Within the structure, components interweave with each other, creating a segmented shell which resembles a 3D fabric in which the curved elements are connected to common nodes in all directions in space.
The pavilion can withstand harsh weather conditions as all components were coated with protective system used in wood industry.
The BioMat Research Pavilion 2017-18 covers an area of about 55m2 and an internal volume of approximately 130m3 with a span of 9.5m and a height of 3,6m.
The work was the direct result of cooperation between experienced architects, around 40 architecture students over two semesters, with support from the University of Stuttgart, the German Agency for Renewable Resources (FNR) in the Ministry of Food and Agriculture (BMEL), the Baden-Württemberg Foundation, Fraunhofer-Institut für Holzforschung (Fraunhofer WKI), and industrial funding from Mathias Stange ETS and profine GmbH in the framework of the Research Project (BioProfile).
International and local collaboration has taken place, among others with the Technical University Eindhoven in the Netherlands (TU/e) - Department of Built Environment - Prof. Patrick Teuffel and various institutes of the University of Stuttgart, including the Institute of Construction and Structural Design (KE, Faculty 02: Civil and Environmental Engineering) - Prof. Urlike Kuhlmann and the Institute of Engineering Geodesy (IIGS, Faculty 06: Aerospace Engineering and Geodesy) - Prof. Volker Schwieger.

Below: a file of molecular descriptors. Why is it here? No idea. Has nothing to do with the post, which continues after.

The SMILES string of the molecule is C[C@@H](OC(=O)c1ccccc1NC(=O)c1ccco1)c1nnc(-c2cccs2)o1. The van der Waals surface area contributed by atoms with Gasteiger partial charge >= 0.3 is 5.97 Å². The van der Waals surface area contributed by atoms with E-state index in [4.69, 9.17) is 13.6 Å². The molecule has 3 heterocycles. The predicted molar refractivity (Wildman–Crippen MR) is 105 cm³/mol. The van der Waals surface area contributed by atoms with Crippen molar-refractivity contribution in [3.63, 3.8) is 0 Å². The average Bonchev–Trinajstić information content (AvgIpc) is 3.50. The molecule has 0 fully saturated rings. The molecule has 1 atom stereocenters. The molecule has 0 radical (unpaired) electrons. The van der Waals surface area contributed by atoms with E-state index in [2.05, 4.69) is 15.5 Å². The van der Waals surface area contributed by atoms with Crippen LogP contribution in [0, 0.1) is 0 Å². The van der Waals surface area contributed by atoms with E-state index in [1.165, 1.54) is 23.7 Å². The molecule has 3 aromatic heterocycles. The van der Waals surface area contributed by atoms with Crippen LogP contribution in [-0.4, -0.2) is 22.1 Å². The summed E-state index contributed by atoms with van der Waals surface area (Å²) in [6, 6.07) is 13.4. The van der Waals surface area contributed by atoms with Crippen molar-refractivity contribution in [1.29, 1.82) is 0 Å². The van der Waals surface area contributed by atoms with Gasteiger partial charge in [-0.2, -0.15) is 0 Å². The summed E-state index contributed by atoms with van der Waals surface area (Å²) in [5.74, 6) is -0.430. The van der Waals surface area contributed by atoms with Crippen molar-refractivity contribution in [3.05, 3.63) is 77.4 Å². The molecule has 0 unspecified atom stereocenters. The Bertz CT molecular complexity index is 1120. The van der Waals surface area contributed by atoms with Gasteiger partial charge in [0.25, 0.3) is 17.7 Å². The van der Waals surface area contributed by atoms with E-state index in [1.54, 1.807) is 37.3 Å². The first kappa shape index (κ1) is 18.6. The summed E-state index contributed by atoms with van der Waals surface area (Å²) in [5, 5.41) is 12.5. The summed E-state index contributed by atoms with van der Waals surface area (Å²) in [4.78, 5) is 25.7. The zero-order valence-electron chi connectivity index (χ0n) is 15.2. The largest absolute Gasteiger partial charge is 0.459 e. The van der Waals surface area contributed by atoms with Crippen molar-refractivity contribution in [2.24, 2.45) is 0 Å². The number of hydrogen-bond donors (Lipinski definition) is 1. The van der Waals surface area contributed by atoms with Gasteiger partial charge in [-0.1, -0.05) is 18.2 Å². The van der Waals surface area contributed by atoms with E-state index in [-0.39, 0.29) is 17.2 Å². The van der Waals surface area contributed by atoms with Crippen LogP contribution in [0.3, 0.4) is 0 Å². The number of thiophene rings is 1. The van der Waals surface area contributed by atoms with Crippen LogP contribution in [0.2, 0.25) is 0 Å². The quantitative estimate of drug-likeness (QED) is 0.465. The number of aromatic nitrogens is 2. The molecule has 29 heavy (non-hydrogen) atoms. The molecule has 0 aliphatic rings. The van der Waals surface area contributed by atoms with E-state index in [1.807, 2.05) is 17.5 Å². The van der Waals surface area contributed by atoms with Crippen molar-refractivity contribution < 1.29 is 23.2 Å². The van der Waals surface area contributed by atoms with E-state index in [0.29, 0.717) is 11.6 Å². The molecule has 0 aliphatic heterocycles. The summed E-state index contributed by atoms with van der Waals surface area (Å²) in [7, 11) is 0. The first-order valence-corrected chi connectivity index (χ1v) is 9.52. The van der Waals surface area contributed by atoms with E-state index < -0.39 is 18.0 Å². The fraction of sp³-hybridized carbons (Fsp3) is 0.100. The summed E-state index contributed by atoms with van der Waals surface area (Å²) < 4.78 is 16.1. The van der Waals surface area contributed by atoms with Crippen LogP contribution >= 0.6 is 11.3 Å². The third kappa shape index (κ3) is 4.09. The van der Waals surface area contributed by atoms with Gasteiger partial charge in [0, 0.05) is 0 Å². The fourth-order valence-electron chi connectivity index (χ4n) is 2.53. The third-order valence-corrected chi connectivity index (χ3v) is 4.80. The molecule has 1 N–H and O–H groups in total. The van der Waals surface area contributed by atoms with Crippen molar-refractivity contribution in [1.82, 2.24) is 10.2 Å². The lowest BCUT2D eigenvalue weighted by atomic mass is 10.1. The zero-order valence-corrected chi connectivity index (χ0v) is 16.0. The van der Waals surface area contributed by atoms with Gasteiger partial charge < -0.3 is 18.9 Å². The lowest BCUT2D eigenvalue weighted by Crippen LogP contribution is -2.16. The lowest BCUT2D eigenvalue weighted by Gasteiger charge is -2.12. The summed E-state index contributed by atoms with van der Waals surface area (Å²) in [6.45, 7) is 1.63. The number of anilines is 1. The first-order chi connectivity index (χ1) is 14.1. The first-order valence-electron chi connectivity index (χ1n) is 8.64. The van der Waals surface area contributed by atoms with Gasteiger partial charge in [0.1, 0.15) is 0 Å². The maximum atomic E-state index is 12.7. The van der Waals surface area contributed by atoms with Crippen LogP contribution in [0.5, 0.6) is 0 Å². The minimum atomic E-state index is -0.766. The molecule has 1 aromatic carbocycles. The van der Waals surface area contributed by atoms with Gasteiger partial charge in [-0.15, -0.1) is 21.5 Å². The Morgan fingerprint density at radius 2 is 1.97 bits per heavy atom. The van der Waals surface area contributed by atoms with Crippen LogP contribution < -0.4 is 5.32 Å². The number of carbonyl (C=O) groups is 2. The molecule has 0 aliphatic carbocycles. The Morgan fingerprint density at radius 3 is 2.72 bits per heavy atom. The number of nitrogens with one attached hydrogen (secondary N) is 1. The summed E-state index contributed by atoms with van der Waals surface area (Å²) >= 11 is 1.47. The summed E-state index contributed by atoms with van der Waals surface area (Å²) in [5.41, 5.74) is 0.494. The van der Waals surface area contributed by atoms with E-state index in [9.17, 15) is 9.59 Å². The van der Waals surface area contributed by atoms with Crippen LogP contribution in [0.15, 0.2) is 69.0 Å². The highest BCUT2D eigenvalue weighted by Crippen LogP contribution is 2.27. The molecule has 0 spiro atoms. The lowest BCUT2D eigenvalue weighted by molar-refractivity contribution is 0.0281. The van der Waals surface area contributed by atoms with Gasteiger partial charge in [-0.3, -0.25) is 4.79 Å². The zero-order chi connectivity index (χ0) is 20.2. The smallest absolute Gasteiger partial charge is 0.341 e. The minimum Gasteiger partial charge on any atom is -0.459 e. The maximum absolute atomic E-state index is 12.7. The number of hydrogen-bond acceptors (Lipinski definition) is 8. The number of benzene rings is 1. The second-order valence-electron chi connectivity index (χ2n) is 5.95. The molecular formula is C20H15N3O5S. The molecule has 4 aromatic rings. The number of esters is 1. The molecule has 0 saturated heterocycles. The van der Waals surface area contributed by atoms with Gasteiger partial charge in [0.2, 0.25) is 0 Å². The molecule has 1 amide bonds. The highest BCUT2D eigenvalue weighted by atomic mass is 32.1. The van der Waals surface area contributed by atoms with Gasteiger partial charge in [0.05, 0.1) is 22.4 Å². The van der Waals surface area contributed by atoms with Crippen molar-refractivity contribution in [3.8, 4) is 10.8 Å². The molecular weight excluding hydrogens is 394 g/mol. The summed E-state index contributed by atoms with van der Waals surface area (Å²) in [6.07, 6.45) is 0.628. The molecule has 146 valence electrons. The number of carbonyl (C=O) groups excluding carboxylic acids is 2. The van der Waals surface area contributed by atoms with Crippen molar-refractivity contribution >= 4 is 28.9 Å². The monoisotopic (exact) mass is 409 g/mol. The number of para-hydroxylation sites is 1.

Elements of a single 3-leg component
Types of components connections
Supervisor: Jun.-Prof. Dr.-Ing. Hanaa Dahy
Tutors: Michaela Mey, Piotr Baszyński, Jan Petrš
(Design Development, Fabrication & Assembly)